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Baillieu drama at 6000 feet

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Paul Austin Melb Age


July 13, 2007


OPPOSITION Leader Ted Baillieu and two other senior Victorian Liberals have been involved in a frightening mid-air drama during a flight from Melbourne to inspect flood-ravaged East Gippsland.


The door on their light plane flew open at about 6000 feet as gusty winds buffeted the aircraft in foggy conditions.


One of the two pilots raced down the aisle and battled to close the door, which was banging on the fuselage of the 10-seater Piper Chieftain.


Mr Baillieu, who was sitting closest to the door, held onto pilot Scott Talman as he leaned out of the plane and tried to pull it closed.


Realising the wind was too strong, Mr Talman warned the passengers to tighten their seatbelts, rushed back to his seat and sent out a distress call so the twin-engine plane could make an emergency landing at Traralgon.


The three passengers  Mr Baillieu, his chief of staff Michael Kapel and Opposition emergency services spokesman Andrew McIntosh  and Mr Talman and co-pilot Connie Dunn endured freezing temperatures and high winds in the cabin during a 10-minute descent to Latrobe regional airport, with the door still open.


"Probably the biggest danger was that one of us could have been sucked out," Mr McIntosh said yesterday.


"It's not like a big jet that is pressurised  you are not flying at that level  but the speed and the wind could have easily dragged us out."


He said the most anxious moments were when the pilot was "fighting with the door".


"It was pretty brave of the pilot to do what he did," Mr McIntosh said.


"After we'd got back onto the ground, he said he'd never seen anything like that in all his years of flying."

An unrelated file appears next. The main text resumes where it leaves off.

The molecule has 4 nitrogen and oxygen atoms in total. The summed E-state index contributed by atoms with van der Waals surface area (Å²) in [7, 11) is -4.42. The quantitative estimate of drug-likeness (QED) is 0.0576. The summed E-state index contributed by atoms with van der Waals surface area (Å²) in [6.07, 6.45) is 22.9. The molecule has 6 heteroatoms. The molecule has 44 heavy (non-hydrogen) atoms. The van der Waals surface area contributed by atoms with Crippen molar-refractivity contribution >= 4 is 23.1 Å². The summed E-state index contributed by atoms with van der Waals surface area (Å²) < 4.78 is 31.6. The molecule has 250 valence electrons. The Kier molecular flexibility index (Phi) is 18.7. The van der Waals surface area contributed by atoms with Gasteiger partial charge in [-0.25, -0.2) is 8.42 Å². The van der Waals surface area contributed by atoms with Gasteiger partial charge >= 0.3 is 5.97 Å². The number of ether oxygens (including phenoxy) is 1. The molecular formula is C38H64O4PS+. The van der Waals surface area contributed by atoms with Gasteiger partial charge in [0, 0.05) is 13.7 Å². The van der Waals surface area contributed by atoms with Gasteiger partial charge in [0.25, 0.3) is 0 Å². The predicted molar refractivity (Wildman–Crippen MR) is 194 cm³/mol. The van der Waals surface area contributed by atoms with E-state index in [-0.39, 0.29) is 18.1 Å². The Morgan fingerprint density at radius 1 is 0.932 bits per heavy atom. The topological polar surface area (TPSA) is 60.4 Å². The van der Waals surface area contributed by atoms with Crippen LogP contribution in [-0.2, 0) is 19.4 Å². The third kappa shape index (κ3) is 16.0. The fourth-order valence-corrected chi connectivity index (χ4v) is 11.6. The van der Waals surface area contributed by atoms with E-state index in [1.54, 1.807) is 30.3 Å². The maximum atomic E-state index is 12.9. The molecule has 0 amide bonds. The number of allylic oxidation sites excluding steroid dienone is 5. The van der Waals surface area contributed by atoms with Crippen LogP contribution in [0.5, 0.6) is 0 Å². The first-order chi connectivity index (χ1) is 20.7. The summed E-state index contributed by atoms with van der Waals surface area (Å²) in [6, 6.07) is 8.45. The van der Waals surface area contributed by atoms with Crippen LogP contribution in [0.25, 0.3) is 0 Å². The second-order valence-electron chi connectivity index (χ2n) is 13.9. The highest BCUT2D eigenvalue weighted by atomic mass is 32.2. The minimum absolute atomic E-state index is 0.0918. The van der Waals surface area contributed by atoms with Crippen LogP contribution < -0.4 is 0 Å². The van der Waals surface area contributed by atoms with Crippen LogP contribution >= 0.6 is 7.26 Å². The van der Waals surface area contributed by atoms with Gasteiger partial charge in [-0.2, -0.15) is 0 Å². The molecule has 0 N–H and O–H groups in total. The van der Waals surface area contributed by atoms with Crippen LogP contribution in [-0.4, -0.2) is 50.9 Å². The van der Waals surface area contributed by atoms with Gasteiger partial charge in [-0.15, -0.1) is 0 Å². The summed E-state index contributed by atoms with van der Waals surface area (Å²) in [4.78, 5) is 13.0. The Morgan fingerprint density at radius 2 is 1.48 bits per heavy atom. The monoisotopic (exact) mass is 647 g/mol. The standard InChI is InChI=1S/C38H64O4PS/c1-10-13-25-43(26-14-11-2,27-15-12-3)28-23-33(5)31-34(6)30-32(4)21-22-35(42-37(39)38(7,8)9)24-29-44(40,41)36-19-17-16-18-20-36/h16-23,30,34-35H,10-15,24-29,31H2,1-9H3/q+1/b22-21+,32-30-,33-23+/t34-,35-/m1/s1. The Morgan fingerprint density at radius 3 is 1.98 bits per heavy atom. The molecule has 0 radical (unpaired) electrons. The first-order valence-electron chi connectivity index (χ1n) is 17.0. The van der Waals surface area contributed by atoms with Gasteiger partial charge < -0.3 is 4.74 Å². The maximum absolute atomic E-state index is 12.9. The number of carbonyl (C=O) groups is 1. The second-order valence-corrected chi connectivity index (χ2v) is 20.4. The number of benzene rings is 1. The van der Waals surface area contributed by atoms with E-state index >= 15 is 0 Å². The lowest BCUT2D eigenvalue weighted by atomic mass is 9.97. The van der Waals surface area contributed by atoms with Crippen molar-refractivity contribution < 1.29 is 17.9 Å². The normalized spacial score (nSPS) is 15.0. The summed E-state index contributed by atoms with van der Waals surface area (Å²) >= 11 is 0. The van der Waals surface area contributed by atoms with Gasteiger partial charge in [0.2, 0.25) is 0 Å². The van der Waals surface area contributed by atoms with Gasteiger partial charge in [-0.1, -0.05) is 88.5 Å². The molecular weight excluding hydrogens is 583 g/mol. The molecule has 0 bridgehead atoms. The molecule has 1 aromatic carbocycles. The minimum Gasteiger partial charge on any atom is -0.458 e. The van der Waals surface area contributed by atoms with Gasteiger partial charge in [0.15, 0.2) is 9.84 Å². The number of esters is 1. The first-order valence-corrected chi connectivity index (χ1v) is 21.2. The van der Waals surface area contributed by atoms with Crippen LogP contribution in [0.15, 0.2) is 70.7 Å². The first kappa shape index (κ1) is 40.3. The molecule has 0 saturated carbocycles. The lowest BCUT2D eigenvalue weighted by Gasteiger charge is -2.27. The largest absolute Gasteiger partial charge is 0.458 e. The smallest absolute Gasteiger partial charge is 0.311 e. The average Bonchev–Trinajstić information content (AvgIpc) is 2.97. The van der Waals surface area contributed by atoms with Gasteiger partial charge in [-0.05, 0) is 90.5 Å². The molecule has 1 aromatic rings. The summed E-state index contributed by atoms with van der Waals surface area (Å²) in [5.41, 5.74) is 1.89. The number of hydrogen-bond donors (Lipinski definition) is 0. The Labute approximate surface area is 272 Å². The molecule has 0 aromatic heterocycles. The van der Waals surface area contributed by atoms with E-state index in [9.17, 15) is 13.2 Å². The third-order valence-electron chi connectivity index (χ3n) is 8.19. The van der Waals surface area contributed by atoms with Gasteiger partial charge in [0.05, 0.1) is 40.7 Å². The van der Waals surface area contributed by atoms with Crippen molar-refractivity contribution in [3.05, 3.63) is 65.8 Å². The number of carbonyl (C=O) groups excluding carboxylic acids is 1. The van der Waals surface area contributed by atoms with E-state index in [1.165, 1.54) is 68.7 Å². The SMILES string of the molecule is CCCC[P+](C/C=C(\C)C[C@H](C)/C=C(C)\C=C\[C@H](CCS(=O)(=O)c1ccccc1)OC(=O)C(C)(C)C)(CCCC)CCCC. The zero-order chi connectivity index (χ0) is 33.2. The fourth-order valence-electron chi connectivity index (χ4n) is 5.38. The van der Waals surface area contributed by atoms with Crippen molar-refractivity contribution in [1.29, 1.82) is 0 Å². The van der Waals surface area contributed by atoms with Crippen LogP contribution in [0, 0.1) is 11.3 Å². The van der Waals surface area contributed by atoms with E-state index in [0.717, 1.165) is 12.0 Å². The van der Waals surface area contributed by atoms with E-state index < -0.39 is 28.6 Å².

Mr Baillieu said: "I've spent a fair bit of time in small planes over the years and been in some interesting situations before, but not quite as interesting as that one."


Asked how his wife and children had reacted when he told them what had happened, Mr Baillieu said: "They were happy that I was telling them about it rather than someone else."


He paid tribute to the "thorough professionalism" of the pilots, who were able to secure the door while the plane was on the runway at Traralgon before flying on to their destination, Bairnsdale.


Charter company DirectAir decommissioned the plane after it returned to Essendon Airport. An investigation found the door's safety latch was faulty.


DirectAir wrote to Mr Baillieu to apologise.


In a statement last night, managing director Mark McLaughlin said: "At no stage was Mr Baillieu or his two staff in any danger."


He said DirectAir was proud of its safety record. "It flies thousands of hours every year and this is the first time in its history that a door latch has come loose."


Mr Baillieu emphasised he was happy with the service and would gladly use the company again.


The Opposition Leader's dry sense of humour was on display during the incident, which happened last Saturday week.


As the door of the plane flew open, he told Mr Kapel and Mr McIntosh: "You'd better tell the pilot that we've lost the door."


After the pilot's frantic efforts to close the door failed, Mr Baillieu said: "I suppose this means we had better keep our seatbelts on."



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